Jaguar Enthusiasts Club

Grace, Space and Pace

The Company Expansion

The 1950s

The fifties, marked by the rapid development of the British automotive industry, bring the company not only worries, but also wild popularity. Throughout the decade, Jaguar cars have been on the podiums of famous race tracks, and victory in the most prestigious race of 24 hours "Le-mans" in 1951, 1953, 1954, 1955, 1956 and 1957 allowed Jaguar to declare itself as one of the best car manufacturers peace. Over the years, the company has been developing and releasing 10 new models that are very popular both in Europe and the USA. Technologically, the company is ahead of its time, showing excellent results on all fronts.

Jaguar Mark VII

At the 1950 Earls Court Motor Show in London, the Mark VII sedan was introduced, which once again eclipsed everyone. Designed for the US market, this model was too bulky by European standards. It was a full five-seat car, but with the XK engine, it had a high speed. With the advertising slogan "Grace Space Pace", the car became a success all over the world and especially in the USA. The car delighted with its power, comfort, silence in the cabin, general sophistication, seats with genuine leather upholstery, a front panel with wood trim, and doors were upholstered on the inside. The Americans appreciated the Mark VII model, and a large number of orders worth about 30 million dollars were accepted. Demand was so great that a new plant was needed and the company moved to its present site at Brown's Lane, Coventry in 1951-1952.

Jaguar C-Type

A test drive of three Jaguar XK120 models at Le Mans in 1950 showed that the Jaguar had the makings of a successful racing car, provided it retained weight and improved aerodynamics. Subsequently, Haines and service manager Lofty England convinced Lyons that the car needed to be produced solely for the purpose of further participation in the competition. This is how the XK120C model, better known as the C-type, appeared. To save weight, a multi-tube delta frame designed by Bob Knight was chosen. The bodywork was developed by aerodynamicist Malcolm Sayer, who joined the company from the aircraft industry. Many components were borrowed from the XK, including the engine. The engine, however, has been modified with larger dsgecryst valves, taller lift cams and larger SU carburetors.

24h Le Mans 1951-1953

Three Jaguar C-types were completed just in time to race at Le Mans in 1951. They were to be driven by Stirling Moss and "Jolly" Jack Feeman; Peter Walker and Peter Whitehead; and Leslie Johnson with Clemente Biondetti. Jaguar cars were considered a "dark horse" and the crowd watched Ferrari, Talbot and Cunningham. However, Moss overcame obstacles at high speed, breaking the distance record and overtaking rivals. The possibility of sensational prizes seemed real until the flange of the oil pipeline broke on Biondetti's car. A similar fate awaited Moss. But luck did not turn away from the third car, and Peter Walker and Peter Whitehead scored the Jagaur C-type models the first serious victory on the road - victory in the most prestigious Le-Mans 24 Hours race. In 1953 Jaguar engineers partnered with Dunlop to develop the new disc brakes that became Jaguar's secret weapon at Le Mans 1953. Most of Europe's top automakers and top Grand Prix drivers took part in this race. With a fail-safe braking system, the C-type could brake much later and gain speed. The result was a landslide victory, with the Jaguar C-type finishing first, second and fourth.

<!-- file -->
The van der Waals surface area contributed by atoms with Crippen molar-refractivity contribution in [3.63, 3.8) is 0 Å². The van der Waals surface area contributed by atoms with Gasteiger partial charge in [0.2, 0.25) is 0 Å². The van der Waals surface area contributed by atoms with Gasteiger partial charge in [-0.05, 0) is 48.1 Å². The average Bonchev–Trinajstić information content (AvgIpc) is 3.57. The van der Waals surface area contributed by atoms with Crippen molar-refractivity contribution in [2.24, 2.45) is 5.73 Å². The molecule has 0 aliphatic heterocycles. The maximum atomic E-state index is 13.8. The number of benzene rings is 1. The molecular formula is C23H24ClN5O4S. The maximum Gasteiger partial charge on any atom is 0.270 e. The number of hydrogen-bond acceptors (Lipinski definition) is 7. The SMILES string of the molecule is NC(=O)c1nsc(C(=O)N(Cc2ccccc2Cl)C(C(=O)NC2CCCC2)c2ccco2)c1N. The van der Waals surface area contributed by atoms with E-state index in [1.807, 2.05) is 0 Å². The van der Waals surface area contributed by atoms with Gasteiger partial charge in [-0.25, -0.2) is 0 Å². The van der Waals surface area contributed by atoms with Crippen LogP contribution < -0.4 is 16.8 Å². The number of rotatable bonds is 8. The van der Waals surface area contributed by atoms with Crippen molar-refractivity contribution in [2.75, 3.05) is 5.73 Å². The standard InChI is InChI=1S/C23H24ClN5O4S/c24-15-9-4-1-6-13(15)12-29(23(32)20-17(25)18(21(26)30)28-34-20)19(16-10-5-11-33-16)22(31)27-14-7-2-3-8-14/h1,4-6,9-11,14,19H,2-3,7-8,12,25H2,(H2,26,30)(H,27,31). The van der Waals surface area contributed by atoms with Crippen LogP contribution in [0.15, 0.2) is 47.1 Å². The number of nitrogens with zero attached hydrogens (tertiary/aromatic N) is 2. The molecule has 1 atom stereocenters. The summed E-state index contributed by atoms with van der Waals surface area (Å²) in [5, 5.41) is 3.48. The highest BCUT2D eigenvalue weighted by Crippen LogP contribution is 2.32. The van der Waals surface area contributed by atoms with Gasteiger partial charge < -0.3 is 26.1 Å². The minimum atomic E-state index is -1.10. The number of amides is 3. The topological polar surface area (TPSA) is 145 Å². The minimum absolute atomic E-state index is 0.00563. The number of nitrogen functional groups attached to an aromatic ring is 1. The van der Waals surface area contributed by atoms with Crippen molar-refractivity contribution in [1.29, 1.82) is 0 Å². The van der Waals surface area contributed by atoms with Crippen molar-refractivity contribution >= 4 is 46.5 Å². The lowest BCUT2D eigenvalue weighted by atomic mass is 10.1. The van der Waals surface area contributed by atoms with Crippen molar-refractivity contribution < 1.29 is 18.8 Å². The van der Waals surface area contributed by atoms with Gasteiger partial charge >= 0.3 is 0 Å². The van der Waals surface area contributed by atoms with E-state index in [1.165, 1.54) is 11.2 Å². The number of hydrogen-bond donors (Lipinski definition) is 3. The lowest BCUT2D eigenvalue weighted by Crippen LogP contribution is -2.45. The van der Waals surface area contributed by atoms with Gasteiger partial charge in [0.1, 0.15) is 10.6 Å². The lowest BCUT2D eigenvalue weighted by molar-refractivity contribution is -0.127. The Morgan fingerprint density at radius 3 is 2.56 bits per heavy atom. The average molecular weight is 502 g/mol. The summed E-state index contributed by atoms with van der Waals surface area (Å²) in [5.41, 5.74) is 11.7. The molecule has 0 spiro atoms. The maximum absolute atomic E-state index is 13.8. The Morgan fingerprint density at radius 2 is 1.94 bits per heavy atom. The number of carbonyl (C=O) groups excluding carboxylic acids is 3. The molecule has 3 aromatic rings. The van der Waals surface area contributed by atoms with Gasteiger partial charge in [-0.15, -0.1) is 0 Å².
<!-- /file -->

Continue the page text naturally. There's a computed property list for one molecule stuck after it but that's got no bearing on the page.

Jaguar C-Type at 24 Hours of Le Mans

Jaguar D-Type

The D-type was to pioneer with an almost completely monocoque design. A tubular front subframe was attached to this magnesium alloy "barrel", carrying the engine, steering and front suspension. A lot of this model with large fuel tanks was borrowed from aviation. Designed by Bill Haynes and Malcolm Sayer. The new D-type cars were brought to Le Mans in 1954, and high expectations were placed on them. Hamilton and Rolt fought in the Model D, but they were disappointed - after many hours of driving at the highest possible speed, during which the car worked flawlessly, after 24 hours the crew lost only one minute and forty-five seconds to the winning Ferrari. In 1955, the cars were modified and received a body with a long hood (Long Nouse) and engines with larger valves. At Le Mans, they competed primarily against the Mercedes-Benz 300 SLR, which they were supposed to beat. Mike Hawthorne's Jaguar D-type had a slight lead over Juan Manuel Fangio's Mercedes when another Mercedes car was involved in the most catastrophic crash in motorsport history. The driver and over 80 spectators died and many were injured. Team Mercedes dropped out of the race. Jaguar decided to continue and the Jaguar D-type driven by Hawthorne and Ivor Bueb brought the victory. when another Mercedes car was involved in the most catastrophic crash in motorsport history. The driver and over 80 spectators died and many were injured. Team Mercedes dropped out of the race. Jaguar decided to continue and the Jaguar D-type driven by Hawthorne and Ivor Bueb brought the victory. when another Mercedes car was involved in the most catastrophic crash in motorsport history. The driver and over 80 spectators died and many were injured. Team Mercedes dropped out of the race. Jaguar decided to continue and the Jaguar D-type driven by Hawthorne and Ivor Bueb brought the win.